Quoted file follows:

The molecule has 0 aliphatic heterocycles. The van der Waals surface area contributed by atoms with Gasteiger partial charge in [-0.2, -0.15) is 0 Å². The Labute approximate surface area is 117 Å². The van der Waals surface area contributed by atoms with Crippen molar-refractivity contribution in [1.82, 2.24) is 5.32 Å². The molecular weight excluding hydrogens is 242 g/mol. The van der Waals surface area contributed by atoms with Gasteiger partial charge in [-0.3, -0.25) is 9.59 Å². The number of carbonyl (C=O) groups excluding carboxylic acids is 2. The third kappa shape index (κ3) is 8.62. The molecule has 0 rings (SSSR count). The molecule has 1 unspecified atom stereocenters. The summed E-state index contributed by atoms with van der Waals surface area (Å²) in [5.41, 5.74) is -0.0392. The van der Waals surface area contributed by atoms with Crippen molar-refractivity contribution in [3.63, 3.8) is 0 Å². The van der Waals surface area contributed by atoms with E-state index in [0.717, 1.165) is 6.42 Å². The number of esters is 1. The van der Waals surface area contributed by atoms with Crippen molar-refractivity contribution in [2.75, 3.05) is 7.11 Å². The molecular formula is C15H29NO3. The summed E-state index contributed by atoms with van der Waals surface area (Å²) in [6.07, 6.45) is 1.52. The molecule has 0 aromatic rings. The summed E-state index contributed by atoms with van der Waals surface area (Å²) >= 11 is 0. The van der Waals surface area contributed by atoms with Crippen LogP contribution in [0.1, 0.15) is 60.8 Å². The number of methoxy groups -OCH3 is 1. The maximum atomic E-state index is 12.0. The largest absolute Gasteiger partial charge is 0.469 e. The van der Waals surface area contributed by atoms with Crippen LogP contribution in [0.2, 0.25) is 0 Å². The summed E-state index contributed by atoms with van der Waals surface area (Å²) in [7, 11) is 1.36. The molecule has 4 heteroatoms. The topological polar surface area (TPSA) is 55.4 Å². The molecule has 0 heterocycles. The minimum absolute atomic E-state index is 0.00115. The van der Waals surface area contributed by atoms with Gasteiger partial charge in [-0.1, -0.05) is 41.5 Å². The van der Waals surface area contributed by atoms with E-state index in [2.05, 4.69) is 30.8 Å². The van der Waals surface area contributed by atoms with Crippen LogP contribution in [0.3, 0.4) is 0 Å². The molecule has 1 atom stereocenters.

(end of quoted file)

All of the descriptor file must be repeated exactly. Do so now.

The molecule has 0 aliphatic heterocycles. The van der Waals surface area contributed by atoms with Gasteiger partial charge in [-0.2, -0.15) is 0 Å². The Labute approximate surface area is 117 Å². The van der Waals surface area contributed by atoms with Crippen molar-refractivity contribution in [1.82, 2.24) is 5.32 Å². The molecular weight excluding hydrogens is 242 g/mol. The van der Waals surface area contributed by atoms with Gasteiger partial charge in [-0.3, -0.25) is 9.59 Å². The number of carbonyl (C=O) groups excluding carboxylic acids is 2. The third kappa shape index (κ3) is 8.62. The molecule has 0 rings (SSSR count). The molecule has 1 unspecified atom stereocenters. The summed E-state index contributed by atoms with van der Waals surface area (Å²) in [5.41, 5.74) is -0.0392. The van der Waals surface area contributed by atoms with Crippen molar-refractivity contribution in [3.63, 3.8) is 0 Å². The van der Waals surface area contributed by atoms with E-state index in [0.717, 1.165) is 6.42 Å². The number of esters is 1. The van der Waals surface area contributed by atoms with Crippen molar-refractivity contribution in [2.75, 3.05) is 7.11 Å². The molecular formula is C15H29NO3. The summed E-state index contributed by atoms with van der Waals surface area (Å²) in [6.07, 6.45) is 1.52. The molecule has 0 aromatic rings. The summed E-state index contributed by atoms with van der Waals surface area (Å²) >= 11 is 0. The van der Waals surface area contributed by atoms with Crippen LogP contribution in [0.1, 0.15) is 60.8 Å². The number of methoxy groups -OCH3 is 1. The maximum atomic E-state index is 12.0. The largest absolute Gasteiger partial charge is 0.469 e. The van der Waals surface area contributed by atoms with Crippen LogP contribution in [0.2, 0.25) is 0 Å². The summed E-state index contributed by atoms with van der Waals surface area (Å²) in [7, 11) is 1.36. The molecule has 4 heteroatoms. The topological polar surface area (TPSA) is 55.4 Å². The molecule has 0 heterocycles. The minimum absolute atomic E-state index is 0.00115. The van der Waals surface area contributed by atoms with Gasteiger partial charge in [-0.1, -0.05) is 41.5 Å². The van der Waals surface area contributed by atoms with E-state index in [2.05, 4.69) is 30.8 Å². The van der Waals surface area contributed by atoms with Crippen LogP contribution in [0.3, 0.4) is 0 Å². The molecule has 1 atom stereocenters.